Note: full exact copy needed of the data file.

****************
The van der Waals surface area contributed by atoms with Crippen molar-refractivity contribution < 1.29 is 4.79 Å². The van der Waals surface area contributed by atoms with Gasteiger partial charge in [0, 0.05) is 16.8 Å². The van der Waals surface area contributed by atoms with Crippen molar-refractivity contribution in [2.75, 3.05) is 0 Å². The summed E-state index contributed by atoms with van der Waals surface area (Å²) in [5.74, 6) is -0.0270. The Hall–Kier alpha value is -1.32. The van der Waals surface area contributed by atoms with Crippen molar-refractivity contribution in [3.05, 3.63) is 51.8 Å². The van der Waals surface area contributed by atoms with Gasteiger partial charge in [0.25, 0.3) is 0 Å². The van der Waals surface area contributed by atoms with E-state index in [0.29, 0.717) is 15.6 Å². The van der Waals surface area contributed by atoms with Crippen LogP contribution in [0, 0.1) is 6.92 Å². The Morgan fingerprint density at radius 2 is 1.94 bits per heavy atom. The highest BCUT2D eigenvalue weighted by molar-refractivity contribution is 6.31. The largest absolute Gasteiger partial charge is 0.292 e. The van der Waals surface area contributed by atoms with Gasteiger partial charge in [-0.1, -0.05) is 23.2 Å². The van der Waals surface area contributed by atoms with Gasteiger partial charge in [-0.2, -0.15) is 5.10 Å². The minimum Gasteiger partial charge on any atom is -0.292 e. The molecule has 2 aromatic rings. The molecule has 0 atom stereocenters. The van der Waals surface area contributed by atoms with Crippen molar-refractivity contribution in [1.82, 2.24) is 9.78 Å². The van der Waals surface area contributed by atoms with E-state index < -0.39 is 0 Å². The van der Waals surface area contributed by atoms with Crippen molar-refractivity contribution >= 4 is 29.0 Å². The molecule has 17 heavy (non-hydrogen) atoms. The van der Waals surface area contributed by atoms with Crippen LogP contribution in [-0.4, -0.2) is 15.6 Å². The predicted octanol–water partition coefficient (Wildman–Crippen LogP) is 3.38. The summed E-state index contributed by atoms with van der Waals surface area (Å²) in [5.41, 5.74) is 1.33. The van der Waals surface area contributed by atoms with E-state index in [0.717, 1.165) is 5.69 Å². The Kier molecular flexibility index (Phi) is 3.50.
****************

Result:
The van der Waals surface area contributed by atoms with Crippen molar-refractivity contribution < 1.29 is 4.79 Å². The van der Waals surface area contributed by atoms with Gasteiger partial charge in [0, 0.05) is 16.8 Å². The van der Waals surface area contributed by atoms with Crippen molar-refractivity contribution in [2.75, 3.05) is 0 Å². The summed E-state index contributed by atoms with van der Waals surface area (Å²) in [5.74, 6) is -0.0270. The Hall–Kier alpha value is -1.32. The van der Waals surface area contributed by atoms with Crippen molar-refractivity contribution in [3.05, 3.63) is 51.8 Å². The van der Waals surface area contributed by atoms with Gasteiger partial charge in [0.25, 0.3) is 0 Å². The van der Waals surface area contributed by atoms with E-state index in [0.29, 0.717) is 15.6 Å². The van der Waals surface area contributed by atoms with Crippen LogP contribution in [0, 0.1) is 6.92 Å². The Morgan fingerprint density at radius 2 is 1.94 bits per heavy atom. The highest BCUT2D eigenvalue weighted by molar-refractivity contribution is 6.31. The largest absolute Gasteiger partial charge is 0.292 e. The van der Waals surface area contributed by atoms with Gasteiger partial charge in [-0.1, -0.05) is 23.2 Å². The van der Waals surface area contributed by atoms with Gasteiger partial charge in [-0.2, -0.15) is 5.10 Å². The minimum Gasteiger partial charge on any atom is -0.292 e. The molecule has 2 aromatic rings. The molecule has 0 atom stereocenters. The van der Waals surface area contributed by atoms with Crippen molar-refractivity contribution in [1.82, 2.24) is 9.78 Å². The van der Waals surface area contributed by atoms with E-state index < -0.39 is 0 Å². The van der Waals surface area contributed by atoms with Crippen molar-refractivity contribution >= 4 is 29.0 Å². The molecule has 17 heavy (non-hydrogen) atoms. The van der Waals surface area contributed by atoms with Crippen LogP contribution in [-0.4, -0.2) is 15.6 Å². The predicted octanol–water partition coefficient (Wildman–Crippen LogP) is 3.38. The summed E-state index contributed by atoms with van der Waals surface area (Å²) in [5.41, 5.74) is 1.33. The van der Waals surface area contributed by atoms with E-state index in [0.717, 1.165) is 5.69 Å². The Kier molecular flexibility index (Phi) is 3.50.